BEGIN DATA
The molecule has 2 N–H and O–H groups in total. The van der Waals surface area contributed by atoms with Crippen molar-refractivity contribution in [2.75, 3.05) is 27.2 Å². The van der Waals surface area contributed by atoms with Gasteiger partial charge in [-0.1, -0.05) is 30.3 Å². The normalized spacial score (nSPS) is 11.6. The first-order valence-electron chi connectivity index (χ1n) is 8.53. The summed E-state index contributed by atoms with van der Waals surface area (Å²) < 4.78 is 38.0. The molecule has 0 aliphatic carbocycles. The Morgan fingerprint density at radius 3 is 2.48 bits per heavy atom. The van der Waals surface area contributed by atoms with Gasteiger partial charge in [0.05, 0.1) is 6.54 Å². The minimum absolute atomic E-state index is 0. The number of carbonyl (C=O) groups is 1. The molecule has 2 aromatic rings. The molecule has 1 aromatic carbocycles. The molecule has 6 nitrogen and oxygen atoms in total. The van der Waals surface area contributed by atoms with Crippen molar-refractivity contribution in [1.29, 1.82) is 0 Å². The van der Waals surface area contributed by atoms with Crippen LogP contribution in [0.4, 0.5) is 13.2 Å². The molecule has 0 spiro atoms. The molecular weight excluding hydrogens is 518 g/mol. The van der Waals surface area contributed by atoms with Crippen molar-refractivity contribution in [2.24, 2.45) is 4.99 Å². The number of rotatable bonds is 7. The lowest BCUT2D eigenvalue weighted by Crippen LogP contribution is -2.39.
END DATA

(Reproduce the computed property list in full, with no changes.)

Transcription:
The molecule has 2 N–H and O–H groups in total. The van der Waals surface area contributed by atoms with Crippen molar-refractivity contribution in [2.75, 3.05) is 27.2 Å². The van der Waals surface area contributed by atoms with Gasteiger partial charge in [-0.1, -0.05) is 30.3 Å². The normalized spacial score (nSPS) is 11.6. The first-order valence-electron chi connectivity index (χ1n) is 8.53. The summed E-state index contributed by atoms with van der Waals surface area (Å²) < 4.78 is 38.0. The molecule has 0 aliphatic carbocycles. The Morgan fingerprint density at radius 3 is 2.48 bits per heavy atom. The van der Waals surface area contributed by atoms with Gasteiger partial charge in [0.05, 0.1) is 6.54 Å². The minimum absolute atomic E-state index is 0. The number of carbonyl (C=O) groups is 1. The molecule has 2 aromatic rings. The molecule has 1 aromatic carbocycles. The molecule has 6 nitrogen and oxygen atoms in total. The van der Waals surface area contributed by atoms with Crippen molar-refractivity contribution in [1.29, 1.82) is 0 Å². The van der Waals surface area contributed by atoms with Crippen LogP contribution in [0.4, 0.5) is 13.2 Å². The molecule has 0 spiro atoms. The molecular weight excluding hydrogens is 518 g/mol. The van der Waals surface area contributed by atoms with Crippen molar-refractivity contribution in [2.24, 2.45) is 4.99 Å². The number of rotatable bonds is 7. The lowest BCUT2D eigenvalue weighted by Crippen LogP contribution is -2.39.